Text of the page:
This is not rocket science. Most Americans get this immediately. That is why more than 80 percent of them favor a law that would guarantee paid sick days for workers and why cities like San Francisco and Milwaukee have passed paid sick leave bills. Senator Edward Kennedy’s last piece of legislation, still waiting to be passed, would help alleviate this problem. It’s called the Healthy Families Act and would offer seven paid sick days a year for full-time American workers. But sadly, the recent health care reform legislation ignored this reality.

What Can We Do to Improve our Health?

To achieve better health outcomes, Americans must begin to see health as a holistic matter, like the house I will describe. Right now, the house has a foundation and four walls that are in sorry shape. It has a gilded roof with millions of holes. It is not enough to talk of making the roof all gold and eliminating the holes, though we do need to eliminate the holes. We need to eliminate the gold as well. We need to take the profit and costly complexity out of the system and expand a program like Medicare to cover everyone, potentially at less cost. But such a system must rely more on preventive methods than high tech cures. What is clear is that universal health care is only a first step. We can:

  • Strengthen health care in the early years by improving prenatal care and providing at least three months or more of paid leave to all parents of babies or very young children. Make the Family and Medical Leave Act a paid provision and extend it to all workers. Change the rules that subsidize sweeteners and other foods that are unhealthy for children. Restrict advertising of junk foods aimed at children.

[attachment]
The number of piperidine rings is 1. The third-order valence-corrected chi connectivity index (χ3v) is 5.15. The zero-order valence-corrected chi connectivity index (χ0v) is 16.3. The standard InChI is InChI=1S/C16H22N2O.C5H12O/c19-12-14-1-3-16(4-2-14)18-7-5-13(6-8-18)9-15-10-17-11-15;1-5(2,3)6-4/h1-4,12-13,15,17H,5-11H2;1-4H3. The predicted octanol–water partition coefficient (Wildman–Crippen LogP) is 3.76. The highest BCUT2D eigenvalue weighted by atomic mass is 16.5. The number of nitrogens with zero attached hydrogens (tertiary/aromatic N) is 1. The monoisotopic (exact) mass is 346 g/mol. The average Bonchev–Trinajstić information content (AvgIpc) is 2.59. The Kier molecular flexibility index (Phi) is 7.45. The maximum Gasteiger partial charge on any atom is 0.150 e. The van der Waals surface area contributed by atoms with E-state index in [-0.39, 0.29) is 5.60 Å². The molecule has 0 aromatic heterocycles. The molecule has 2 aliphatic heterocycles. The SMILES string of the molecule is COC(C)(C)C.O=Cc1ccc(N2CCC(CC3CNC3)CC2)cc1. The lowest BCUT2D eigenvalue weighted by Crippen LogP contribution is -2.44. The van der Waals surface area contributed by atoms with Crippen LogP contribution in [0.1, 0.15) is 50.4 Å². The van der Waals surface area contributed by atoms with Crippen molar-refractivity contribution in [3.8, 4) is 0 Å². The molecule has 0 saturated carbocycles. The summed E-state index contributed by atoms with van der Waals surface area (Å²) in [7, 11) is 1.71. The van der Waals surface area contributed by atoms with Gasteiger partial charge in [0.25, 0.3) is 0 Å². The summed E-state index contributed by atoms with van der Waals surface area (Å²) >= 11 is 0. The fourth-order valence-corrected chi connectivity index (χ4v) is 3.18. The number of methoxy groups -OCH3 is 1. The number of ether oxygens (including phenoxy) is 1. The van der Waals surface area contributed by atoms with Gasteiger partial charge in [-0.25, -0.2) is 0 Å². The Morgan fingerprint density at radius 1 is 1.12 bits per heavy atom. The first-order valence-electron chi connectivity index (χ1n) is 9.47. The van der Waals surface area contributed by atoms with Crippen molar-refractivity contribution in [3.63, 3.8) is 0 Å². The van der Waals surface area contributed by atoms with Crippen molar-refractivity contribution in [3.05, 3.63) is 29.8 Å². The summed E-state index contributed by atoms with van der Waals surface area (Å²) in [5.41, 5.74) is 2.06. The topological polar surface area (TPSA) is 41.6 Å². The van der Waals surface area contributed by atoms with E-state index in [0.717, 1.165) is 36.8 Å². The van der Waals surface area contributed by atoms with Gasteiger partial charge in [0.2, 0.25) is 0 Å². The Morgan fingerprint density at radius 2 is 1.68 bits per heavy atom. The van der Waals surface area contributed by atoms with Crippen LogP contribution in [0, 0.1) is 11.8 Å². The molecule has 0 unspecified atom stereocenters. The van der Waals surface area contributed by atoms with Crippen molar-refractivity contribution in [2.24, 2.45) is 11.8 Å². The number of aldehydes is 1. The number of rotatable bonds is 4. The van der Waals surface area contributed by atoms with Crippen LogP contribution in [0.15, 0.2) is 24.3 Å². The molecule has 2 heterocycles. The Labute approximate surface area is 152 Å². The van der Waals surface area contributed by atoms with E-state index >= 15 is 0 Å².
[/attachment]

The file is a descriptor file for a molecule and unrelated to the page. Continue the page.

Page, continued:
• Improve our lifestyle by encouraging consumption of whole grains and vegetables. Teach children the value of eating healthy foods. Reduce working hours to give Americans more time for exercise, sleep, and healthy eating.
  • Reduce stress by reinstituting tax policies that narrow the gap between rich and poor. Rebuild our social safety net and adopt policies like the Paid Vacation Act of 2009 to assure Americans periodic relief from the stress of our hyper-competitive and long-hour workplaces. Provide more resources for the early identification and treatment of mental illnesses, such as anxiety and depression. Deal with root causes, instead of merely treating symptoms.
  • Strengthen connections by reducing work time and encouraging greater volunteer involvement with our neighbors and communities. Promote national service programs. Design communities that have smaller homes and more public gathering space from coffeehouses to car-free shopping districts.